Trout fire up in local rivers
  |  First Published: May 2016

There has been a noticeable change in weather patterns this month, with offshore westerly wind systems dominating the coast, which makes for better boating conditions. This month should see the winter systems kick into gear and hopefully create favourable conditions for chasing offshore species such as bluefin tuna.

There are large amounts of bait holding off the entire coastline, and everything looks in place for a bumper bluefin season. I know I’ll be out there searching in the coming weeks, and with reports of fish just down the coast I’m sure May will produce the goods once again.

Gummy sharks and snapper continually show up for the anglers who fish over reef patches in 40m+ of water off Cape Otway. Fresh cut fish baits or squid have done the damage, but by far the most important thing to look out for is the slack water period of the tide. Anglers who concentrate their efforts around the tide changes have found that the fish really fire up when the tidal flow is at its slowest. Once slack water has past and the tide starts running hard try moving your boat out over the sand flats and drifting around in search of flathead. Use the same baits and rig (paternoster) as you do for snapper and gummies and you should have no trouble putting some big specimens in your boat. King George whiting are still taken from the inshore reefs such as The Waterfall and Bumbry Reef. Pipis fished on a running sinker rig is all that is needed to hook into a feed of these tasty critters.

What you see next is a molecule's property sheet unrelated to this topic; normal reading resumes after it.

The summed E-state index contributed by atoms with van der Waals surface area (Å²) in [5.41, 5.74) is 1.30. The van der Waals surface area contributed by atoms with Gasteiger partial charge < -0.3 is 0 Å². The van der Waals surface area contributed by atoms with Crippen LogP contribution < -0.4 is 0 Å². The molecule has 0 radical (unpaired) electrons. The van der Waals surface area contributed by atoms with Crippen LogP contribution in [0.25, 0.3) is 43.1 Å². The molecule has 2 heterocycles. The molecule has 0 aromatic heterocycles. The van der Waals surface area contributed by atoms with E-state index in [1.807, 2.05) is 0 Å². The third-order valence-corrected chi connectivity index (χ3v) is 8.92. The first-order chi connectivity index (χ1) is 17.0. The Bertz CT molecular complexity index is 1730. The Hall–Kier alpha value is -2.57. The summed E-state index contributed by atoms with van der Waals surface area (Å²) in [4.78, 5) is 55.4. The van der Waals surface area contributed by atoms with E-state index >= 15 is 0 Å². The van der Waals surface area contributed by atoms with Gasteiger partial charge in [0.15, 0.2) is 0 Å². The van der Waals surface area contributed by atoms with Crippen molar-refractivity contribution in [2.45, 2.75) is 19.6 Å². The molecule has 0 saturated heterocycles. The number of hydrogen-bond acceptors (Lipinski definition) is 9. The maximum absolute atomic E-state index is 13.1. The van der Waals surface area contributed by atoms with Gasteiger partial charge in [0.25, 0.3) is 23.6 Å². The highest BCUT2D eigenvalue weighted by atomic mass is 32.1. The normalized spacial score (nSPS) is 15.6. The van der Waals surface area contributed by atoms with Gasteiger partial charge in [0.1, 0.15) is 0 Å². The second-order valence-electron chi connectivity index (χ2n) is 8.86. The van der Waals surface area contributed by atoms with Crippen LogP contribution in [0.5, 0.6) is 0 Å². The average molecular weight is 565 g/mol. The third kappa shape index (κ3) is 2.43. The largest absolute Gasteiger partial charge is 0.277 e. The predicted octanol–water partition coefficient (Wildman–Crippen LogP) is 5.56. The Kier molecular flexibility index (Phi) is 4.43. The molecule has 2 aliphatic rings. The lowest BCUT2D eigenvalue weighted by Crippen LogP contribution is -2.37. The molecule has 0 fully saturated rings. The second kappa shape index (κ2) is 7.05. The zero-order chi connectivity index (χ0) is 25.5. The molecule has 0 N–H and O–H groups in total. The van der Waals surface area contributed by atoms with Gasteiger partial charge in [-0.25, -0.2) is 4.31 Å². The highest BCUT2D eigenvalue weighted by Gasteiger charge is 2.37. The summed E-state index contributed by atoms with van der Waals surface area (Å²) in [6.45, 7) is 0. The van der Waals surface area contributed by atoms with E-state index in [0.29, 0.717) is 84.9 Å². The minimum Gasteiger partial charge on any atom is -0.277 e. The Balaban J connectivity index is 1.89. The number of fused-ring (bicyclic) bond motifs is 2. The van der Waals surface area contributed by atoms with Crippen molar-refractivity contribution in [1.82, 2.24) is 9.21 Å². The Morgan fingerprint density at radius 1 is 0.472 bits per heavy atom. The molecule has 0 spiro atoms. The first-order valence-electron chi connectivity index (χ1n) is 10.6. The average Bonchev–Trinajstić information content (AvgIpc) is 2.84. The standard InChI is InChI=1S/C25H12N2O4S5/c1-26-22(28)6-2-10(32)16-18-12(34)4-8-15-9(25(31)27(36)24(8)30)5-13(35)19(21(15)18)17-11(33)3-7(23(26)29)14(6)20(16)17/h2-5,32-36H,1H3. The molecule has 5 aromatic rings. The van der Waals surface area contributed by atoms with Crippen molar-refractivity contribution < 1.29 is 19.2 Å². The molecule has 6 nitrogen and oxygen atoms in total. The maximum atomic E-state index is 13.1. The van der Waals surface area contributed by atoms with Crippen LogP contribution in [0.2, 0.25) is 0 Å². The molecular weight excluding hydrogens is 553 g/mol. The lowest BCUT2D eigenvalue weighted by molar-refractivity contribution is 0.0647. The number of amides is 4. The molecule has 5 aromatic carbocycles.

The local rivers are very low with only minimum flow, so hopefully the change in weather brings some much-needed rain with it. I have caught some nice brown trout from the local coastal streams on dry flies but as soon as the rain comes it will be time to start using soft plastic lures. The trout will be hungry as they feed up in preparation for the annual spawn run. It’s time to make the most of the trout fishing as the season closes next month.

Black bream have been caught from the Aire River estuary when the mouth is open to the sea. The fish have been very aggressive and take a wide variety of lures and baits. It is great fun catching lots of fish, but when they are on the chew make sure you remember your bag and size limits.

Bream are slow growing and large specimens can be over 20 years-old so catch and release is advised.

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